We can offer tax incentives to businesses and the Universities and hospitals can participate. The city will develop and adopt a comprehensive, long-term (at least ten years) fiscal program and vision for the city’s future so that its current and prospective residents, businesses, and institutions will have the confidence to invest in and grow within the city. This program must take into account expenses, revenues, capital and infrastructure needs, the benefits of regionalization and privatization, and future growth. The plan will also establish a strategy for bringing real estate and other taxes in line with comparable regional cities. A residential and commercial property tax reduction will occur. Hospitals and Universities that offer job and business development opportunities for companies willing to locate to Providence with over 500 new employees would get tax zero abatement tax opportunities. However, Brown University must begin to pay taxes on it’s 1.4 billion dollars in property and the city will tax Brown and use the money to reduce commercial and residential property taxes and eliminate the car excise tax.

7. Development Costs
Property taxes are one part of the high costs of developing property in our City, along with that our construction costs are near or equal to the costs in Boston, but the rents developments can achieve here are much much less than Boston. How can the City help stimulate development to increase our population and tax base when these costs make development so difficult?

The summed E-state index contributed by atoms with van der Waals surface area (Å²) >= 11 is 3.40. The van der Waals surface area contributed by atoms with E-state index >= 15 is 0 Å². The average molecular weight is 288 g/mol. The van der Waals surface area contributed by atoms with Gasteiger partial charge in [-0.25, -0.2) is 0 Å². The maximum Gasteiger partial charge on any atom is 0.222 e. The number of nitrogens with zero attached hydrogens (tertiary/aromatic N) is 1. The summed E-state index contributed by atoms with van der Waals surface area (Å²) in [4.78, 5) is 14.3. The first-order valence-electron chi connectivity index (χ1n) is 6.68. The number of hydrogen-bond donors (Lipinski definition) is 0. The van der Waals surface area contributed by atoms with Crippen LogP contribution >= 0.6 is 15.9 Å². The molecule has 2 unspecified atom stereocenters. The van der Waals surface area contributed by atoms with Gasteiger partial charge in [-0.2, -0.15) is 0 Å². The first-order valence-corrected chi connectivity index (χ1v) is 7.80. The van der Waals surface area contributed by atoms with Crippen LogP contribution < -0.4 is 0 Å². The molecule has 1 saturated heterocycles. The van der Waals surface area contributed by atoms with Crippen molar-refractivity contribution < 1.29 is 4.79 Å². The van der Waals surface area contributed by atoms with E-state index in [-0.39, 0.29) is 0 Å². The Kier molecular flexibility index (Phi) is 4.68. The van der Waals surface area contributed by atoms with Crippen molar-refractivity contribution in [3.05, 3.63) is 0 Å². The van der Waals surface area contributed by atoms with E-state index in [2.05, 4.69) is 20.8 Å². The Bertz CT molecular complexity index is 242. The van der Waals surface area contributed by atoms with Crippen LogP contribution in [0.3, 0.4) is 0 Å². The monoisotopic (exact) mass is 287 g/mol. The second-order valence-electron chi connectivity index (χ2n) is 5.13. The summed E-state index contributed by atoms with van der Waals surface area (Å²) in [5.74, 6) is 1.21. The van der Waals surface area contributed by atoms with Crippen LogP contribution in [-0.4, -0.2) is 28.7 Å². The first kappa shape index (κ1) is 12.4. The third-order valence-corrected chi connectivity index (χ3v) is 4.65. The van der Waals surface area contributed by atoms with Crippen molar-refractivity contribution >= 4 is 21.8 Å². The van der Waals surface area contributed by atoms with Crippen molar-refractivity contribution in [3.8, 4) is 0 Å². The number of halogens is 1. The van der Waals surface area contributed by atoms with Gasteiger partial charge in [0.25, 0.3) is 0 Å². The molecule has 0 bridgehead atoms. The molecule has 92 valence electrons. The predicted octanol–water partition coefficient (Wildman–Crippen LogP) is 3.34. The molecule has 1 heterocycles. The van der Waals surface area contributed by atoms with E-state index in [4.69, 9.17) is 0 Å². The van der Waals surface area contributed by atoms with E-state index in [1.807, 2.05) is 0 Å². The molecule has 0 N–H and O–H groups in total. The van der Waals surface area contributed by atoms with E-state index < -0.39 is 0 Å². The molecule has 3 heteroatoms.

The city will offer free on street parking without any fee. Lower taxes will off set the rental price loss. Vouchers will be issued for renter as well, by using money generated from taxing Brown University and by lowering the cities bond indebtedness by refinancing the bond debt with a statewide bond at a lower interest rate. The city will create business incubators that the city will help incorporate and the city will own stock ownership in the companies until they go public. The days of insider deals are over with open viewable bids.

8. Transportation
The current administration has taken small steps toward improving accommodations for cycling in the City, how will your administration expand those measures to build-out a City-wide system of bike lanes and cycle-tracks?

How will your administration work with RIPTA and RIDOT to improve bus transit and possibly introduce other modes like streetcars to our City’s public transit system?